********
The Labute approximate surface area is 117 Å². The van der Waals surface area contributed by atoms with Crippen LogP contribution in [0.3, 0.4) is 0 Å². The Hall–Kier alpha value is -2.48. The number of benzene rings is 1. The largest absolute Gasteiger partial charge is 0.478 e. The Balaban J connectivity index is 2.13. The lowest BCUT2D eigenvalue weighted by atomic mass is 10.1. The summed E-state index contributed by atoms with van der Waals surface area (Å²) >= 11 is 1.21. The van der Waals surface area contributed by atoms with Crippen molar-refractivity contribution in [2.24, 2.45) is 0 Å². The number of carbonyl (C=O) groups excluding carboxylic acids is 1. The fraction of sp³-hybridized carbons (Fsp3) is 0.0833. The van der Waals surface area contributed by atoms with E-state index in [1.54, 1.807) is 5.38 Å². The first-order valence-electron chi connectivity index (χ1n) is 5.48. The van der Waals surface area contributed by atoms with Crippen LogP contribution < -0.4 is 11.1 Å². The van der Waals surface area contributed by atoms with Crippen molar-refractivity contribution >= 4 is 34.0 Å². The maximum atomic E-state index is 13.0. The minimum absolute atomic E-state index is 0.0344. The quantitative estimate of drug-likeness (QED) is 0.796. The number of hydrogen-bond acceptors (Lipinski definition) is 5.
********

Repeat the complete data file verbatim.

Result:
The Labute approximate surface area is 117 Å². The van der Waals surface area contributed by atoms with Crippen LogP contribution in [0.3, 0.4) is 0 Å². The Hall–Kier alpha value is -2.48. The number of benzene rings is 1. The largest absolute Gasteiger partial charge is 0.478 e. The Balaban J connectivity index is 2.13. The lowest BCUT2D eigenvalue weighted by atomic mass is 10.1. The summed E-state index contributed by atoms with van der Waals surface area (Å²) >= 11 is 1.21. The van der Waals surface area contributed by atoms with Crippen molar-refractivity contribution in [2.24, 2.45) is 0 Å². The number of carbonyl (C=O) groups excluding carboxylic acids is 1. The fraction of sp³-hybridized carbons (Fsp3) is 0.0833. The van der Waals surface area contributed by atoms with E-state index in [1.54, 1.807) is 5.38 Å². The first-order valence-electron chi connectivity index (χ1n) is 5.48. The van der Waals surface area contributed by atoms with Crippen LogP contribution < -0.4 is 11.1 Å². The van der Waals surface area contributed by atoms with Crippen molar-refractivity contribution >= 4 is 34.0 Å². The maximum atomic E-state index is 13.0. The minimum absolute atomic E-state index is 0.0344. The quantitative estimate of drug-likeness (QED) is 0.796. The number of hydrogen-bond acceptors (Lipinski definition) is 5.